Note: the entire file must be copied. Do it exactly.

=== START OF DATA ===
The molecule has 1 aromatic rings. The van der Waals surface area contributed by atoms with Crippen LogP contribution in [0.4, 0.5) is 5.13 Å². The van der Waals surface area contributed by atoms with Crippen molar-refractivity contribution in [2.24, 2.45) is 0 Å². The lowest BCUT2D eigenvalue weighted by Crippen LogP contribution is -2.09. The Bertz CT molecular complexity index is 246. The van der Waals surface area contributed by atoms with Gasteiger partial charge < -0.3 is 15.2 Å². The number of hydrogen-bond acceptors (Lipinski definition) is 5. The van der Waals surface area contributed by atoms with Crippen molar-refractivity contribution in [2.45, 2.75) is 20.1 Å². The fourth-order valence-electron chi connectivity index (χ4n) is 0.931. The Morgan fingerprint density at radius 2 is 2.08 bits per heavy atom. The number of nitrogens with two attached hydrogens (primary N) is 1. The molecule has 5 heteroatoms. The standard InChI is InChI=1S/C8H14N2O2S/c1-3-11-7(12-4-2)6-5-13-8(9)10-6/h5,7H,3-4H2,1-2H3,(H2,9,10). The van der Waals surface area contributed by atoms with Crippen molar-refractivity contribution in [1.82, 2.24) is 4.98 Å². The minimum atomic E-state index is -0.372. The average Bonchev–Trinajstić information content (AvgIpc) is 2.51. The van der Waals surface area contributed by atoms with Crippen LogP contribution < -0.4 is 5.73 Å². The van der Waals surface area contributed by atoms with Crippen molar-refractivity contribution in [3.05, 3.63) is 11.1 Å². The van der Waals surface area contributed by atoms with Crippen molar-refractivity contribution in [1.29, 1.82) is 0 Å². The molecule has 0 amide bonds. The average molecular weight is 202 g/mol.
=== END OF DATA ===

The molecule has 1 aromatic rings. The van der Waals surface area contributed by atoms with Crippen LogP contribution in [0.4, 0.5) is 5.13 Å². The van der Waals surface area contributed by atoms with Crippen molar-refractivity contribution in [2.24, 2.45) is 0 Å². The lowest BCUT2D eigenvalue weighted by Crippen LogP contribution is -2.09. The Bertz CT molecular complexity index is 246. The van der Waals surface area contributed by atoms with Gasteiger partial charge < -0.3 is 15.2 Å². The number of hydrogen-bond acceptors (Lipinski definition) is 5. The van der Waals surface area contributed by atoms with Crippen molar-refractivity contribution in [2.45, 2.75) is 20.1 Å². The fourth-order valence-electron chi connectivity index (χ4n) is 0.931. The Morgan fingerprint density at radius 2 is 2.08 bits per heavy atom. The number of nitrogens with two attached hydrogens (primary N) is 1. The molecule has 5 heteroatoms. The standard InChI is InChI=1S/C8H14N2O2S/c1-3-11-7(12-4-2)6-5-13-8(9)10-6/h5,7H,3-4H2,1-2H3,(H2,9,10). The van der Waals surface area contributed by atoms with Crippen molar-refractivity contribution in [1.82, 2.24) is 4.98 Å². The minimum atomic E-state index is -0.372. The average Bonchev–Trinajstić information content (AvgIpc) is 2.51. The van der Waals surface area contributed by atoms with Crippen LogP contribution < -0.4 is 5.73 Å². The van der Waals surface area contributed by atoms with Crippen molar-refractivity contribution in [3.05, 3.63) is 11.1 Å². The van der Waals surface area contributed by atoms with Crippen molar-refractivity contribution in [1.29, 1.82) is 0 Å². The molecule has 0 amide bonds. The average molecular weight is 202 g/mol.